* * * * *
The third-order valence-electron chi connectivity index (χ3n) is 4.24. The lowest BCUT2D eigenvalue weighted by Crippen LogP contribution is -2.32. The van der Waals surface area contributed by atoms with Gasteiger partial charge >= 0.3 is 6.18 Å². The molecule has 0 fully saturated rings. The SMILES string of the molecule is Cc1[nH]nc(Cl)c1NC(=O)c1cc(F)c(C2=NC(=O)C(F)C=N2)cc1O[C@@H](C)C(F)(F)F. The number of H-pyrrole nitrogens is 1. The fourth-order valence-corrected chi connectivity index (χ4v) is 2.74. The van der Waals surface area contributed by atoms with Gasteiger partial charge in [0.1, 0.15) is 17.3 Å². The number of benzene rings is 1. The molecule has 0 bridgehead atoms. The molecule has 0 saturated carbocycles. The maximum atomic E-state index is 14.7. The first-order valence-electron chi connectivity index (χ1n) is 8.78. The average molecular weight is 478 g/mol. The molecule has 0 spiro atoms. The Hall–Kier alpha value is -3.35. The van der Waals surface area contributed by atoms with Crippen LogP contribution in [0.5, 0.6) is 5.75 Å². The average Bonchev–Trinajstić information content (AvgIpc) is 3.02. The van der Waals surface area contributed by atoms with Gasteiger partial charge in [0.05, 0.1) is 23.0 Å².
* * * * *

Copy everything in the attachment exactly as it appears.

The third-order valence-electron chi connectivity index (χ3n) is 4.24. The lowest BCUT2D eigenvalue weighted by Crippen LogP contribution is -2.32. The van der Waals surface area contributed by atoms with Gasteiger partial charge >= 0.3 is 6.18 Å². The molecule has 0 fully saturated rings. The SMILES string of the molecule is Cc1[nH]nc(Cl)c1NC(=O)c1cc(F)c(C2=NC(=O)C(F)C=N2)cc1O[C@@H](C)C(F)(F)F. The number of H-pyrrole nitrogens is 1. The fourth-order valence-corrected chi connectivity index (χ4v) is 2.74. The van der Waals surface area contributed by atoms with Gasteiger partial charge in [0.1, 0.15) is 17.3 Å². The number of benzene rings is 1. The molecule has 0 bridgehead atoms. The molecule has 0 saturated carbocycles. The maximum atomic E-state index is 14.7. The first-order valence-electron chi connectivity index (χ1n) is 8.78. The average molecular weight is 478 g/mol. The molecule has 0 spiro atoms. The Hall–Kier alpha value is -3.35. The van der Waals surface area contributed by atoms with Crippen LogP contribution in [0.5, 0.6) is 5.75 Å². The average Bonchev–Trinajstić information content (AvgIpc) is 3.02. The van der Waals surface area contributed by atoms with Gasteiger partial charge in [0.05, 0.1) is 23.0 Å².